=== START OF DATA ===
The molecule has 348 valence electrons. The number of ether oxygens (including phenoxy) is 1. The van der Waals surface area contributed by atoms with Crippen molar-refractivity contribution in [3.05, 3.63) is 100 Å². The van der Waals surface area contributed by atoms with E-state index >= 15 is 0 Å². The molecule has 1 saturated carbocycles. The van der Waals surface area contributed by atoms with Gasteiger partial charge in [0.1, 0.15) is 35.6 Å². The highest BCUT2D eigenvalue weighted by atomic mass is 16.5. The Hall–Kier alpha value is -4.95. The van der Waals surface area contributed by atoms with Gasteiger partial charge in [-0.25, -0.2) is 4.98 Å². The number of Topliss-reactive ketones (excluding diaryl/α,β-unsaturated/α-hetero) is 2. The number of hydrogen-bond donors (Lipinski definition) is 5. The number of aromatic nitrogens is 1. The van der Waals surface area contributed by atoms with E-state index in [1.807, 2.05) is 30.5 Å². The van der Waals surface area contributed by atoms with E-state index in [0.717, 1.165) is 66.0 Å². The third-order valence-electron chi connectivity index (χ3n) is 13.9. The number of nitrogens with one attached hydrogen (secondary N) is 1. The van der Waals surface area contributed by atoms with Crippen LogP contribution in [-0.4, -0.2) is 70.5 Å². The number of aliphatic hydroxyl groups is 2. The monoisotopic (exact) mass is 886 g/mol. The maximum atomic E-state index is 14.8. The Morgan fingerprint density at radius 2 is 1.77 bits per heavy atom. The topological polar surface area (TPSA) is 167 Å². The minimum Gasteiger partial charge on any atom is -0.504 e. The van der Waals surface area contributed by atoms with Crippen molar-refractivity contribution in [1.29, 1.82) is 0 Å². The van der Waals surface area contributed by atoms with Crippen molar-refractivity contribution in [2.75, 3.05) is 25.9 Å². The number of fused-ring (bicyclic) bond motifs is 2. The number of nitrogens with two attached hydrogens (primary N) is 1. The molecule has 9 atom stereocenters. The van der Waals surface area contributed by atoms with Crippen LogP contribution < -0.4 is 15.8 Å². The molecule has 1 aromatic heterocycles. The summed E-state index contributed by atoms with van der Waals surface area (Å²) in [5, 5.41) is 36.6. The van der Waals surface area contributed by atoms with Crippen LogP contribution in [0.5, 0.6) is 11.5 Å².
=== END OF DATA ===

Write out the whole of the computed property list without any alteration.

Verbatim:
The molecule has 348 valence electrons. The number of ether oxygens (including phenoxy) is 1. The van der Waals surface area contributed by atoms with Crippen molar-refractivity contribution in [3.05, 3.63) is 100 Å². The van der Waals surface area contributed by atoms with E-state index >= 15 is 0 Å². The molecule has 1 saturated carbocycles. The van der Waals surface area contributed by atoms with Gasteiger partial charge in [0.1, 0.15) is 35.6 Å². The highest BCUT2D eigenvalue weighted by atomic mass is 16.5. The Hall–Kier alpha value is -4.95. The van der Waals surface area contributed by atoms with Gasteiger partial charge in [-0.25, -0.2) is 4.98 Å². The number of Topliss-reactive ketones (excluding diaryl/α,β-unsaturated/α-hetero) is 2. The number of hydrogen-bond donors (Lipinski definition) is 5. The number of aromatic nitrogens is 1. The van der Waals surface area contributed by atoms with E-state index in [1.807, 2.05) is 30.5 Å². The van der Waals surface area contributed by atoms with E-state index in [0.717, 1.165) is 66.0 Å². The third-order valence-electron chi connectivity index (χ3n) is 13.9. The number of nitrogens with one attached hydrogen (secondary N) is 1. The van der Waals surface area contributed by atoms with Crippen LogP contribution in [-0.4, -0.2) is 70.5 Å². The number of aliphatic hydroxyl groups is 2. The monoisotopic (exact) mass is 886 g/mol. The maximum atomic E-state index is 14.8. The Morgan fingerprint density at radius 2 is 1.77 bits per heavy atom. The topological polar surface area (TPSA) is 167 Å². The minimum Gasteiger partial charge on any atom is -0.504 e. The van der Waals surface area contributed by atoms with Crippen molar-refractivity contribution in [1.29, 1.82) is 0 Å². The van der Waals surface area contributed by atoms with Crippen molar-refractivity contribution in [2.75, 3.05) is 25.9 Å². The number of fused-ring (bicyclic) bond motifs is 2. The number of nitrogens with two attached hydrogens (primary N) is 1. The molecule has 9 atom stereocenters. The van der Waals surface area contributed by atoms with Crippen LogP contribution < -0.4 is 15.8 Å². The molecule has 1 aromatic heterocycles. The summed E-state index contributed by atoms with van der Waals surface area (Å²) in [5, 5.41) is 36.6. The van der Waals surface area contributed by atoms with Crippen LogP contribution in [0.5, 0.6) is 11.5 Å².